Cafesociety.org in partnership with The British Council and Creative Partnerships – Hull created a project which would bridge the digital divide and bring together young people in both Hull and Freetown through the innovative use of ICT and digital media technologies.
Our Sierra Leone is a collection of films and other visual learning resources that have been produced by young people in the cities of Freetown and that of its twin town, Hull.
Through a series of digital media training camps which were held in Freetown, young people were given the skills and access to equipment to be become content creators.
The films produced in Sierra Leone were then screened in Hull Schools and used to generate discussion and debate around citizenship issues. The young people in Hull were also given digital media training to enable them to create video responses to their peers in Freetown. All of the films produced were then screened at the inaugural opening of the first ever Freetown Film Festival and also at the British Council exhibition hall.
Following visits to Sierra Leone during 2006/7, Cafesociety.org has developed strong links with young people in the capital city Freetown. These young people have helped us to produce a large number of short films, articles and other resources focussing on the harsh and also inspiring reality of life in Sierra Leone.
Films made in Freetown :: Sierra Leone by young people & Cafesociety.org as part of the Digital Citizens project in collaboration with Creative Partnerships – Hull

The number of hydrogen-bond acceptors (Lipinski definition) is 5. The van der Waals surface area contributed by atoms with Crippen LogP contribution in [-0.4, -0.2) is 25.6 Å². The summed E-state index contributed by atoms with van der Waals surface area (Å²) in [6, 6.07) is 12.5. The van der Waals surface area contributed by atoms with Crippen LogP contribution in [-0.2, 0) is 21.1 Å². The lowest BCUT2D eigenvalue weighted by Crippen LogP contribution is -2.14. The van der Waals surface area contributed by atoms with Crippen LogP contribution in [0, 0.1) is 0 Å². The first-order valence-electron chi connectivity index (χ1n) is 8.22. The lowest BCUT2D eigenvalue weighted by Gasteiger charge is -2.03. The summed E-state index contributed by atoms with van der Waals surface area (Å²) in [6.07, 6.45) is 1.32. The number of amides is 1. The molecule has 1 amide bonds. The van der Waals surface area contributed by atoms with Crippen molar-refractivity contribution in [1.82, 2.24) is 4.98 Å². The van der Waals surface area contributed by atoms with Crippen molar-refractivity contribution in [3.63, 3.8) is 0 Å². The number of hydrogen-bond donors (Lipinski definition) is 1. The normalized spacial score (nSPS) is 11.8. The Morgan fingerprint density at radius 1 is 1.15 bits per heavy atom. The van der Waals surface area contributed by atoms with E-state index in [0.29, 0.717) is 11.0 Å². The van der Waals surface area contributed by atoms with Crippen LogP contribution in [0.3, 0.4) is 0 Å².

About the programme:
In 2007 the city of Kingston Upon Hull celebrated 2 significant anniversaries: 200 years since the abolition of slavery and 25 years since the city was twinned with Freetown, Sierra Leone.
Throughout 2006 and 2007, Cafesociety.org worked closely with Creative Partnerships – Hull, The British Council and The Freetown Society to develop a variety of educational resources looking at the lives of young people in Hull and Freetown.
The scars of the civil war are clear in Freetown, both in the streets and in the memories of the people, yet Freetown is famed for the remarkable spirit, warmth and humour of its proud citizens. Wherever you go people are keen to smile, shake hands and make friends.
Of course there is danger, crime and corruption, but the streets are vibrant, there is music and laughter everywhere – and you never have to look far to find genuine kindness and amazing generosity .
See the films, hear the stories, discuss the issues. How do you feel about what you’ve seen? How does it make you feel about your own life? Now develop a response – learn the skills to develop your ideas, make films, write articles and create a blog telling young people in Freetown all about your own life.
Digital Citizens Project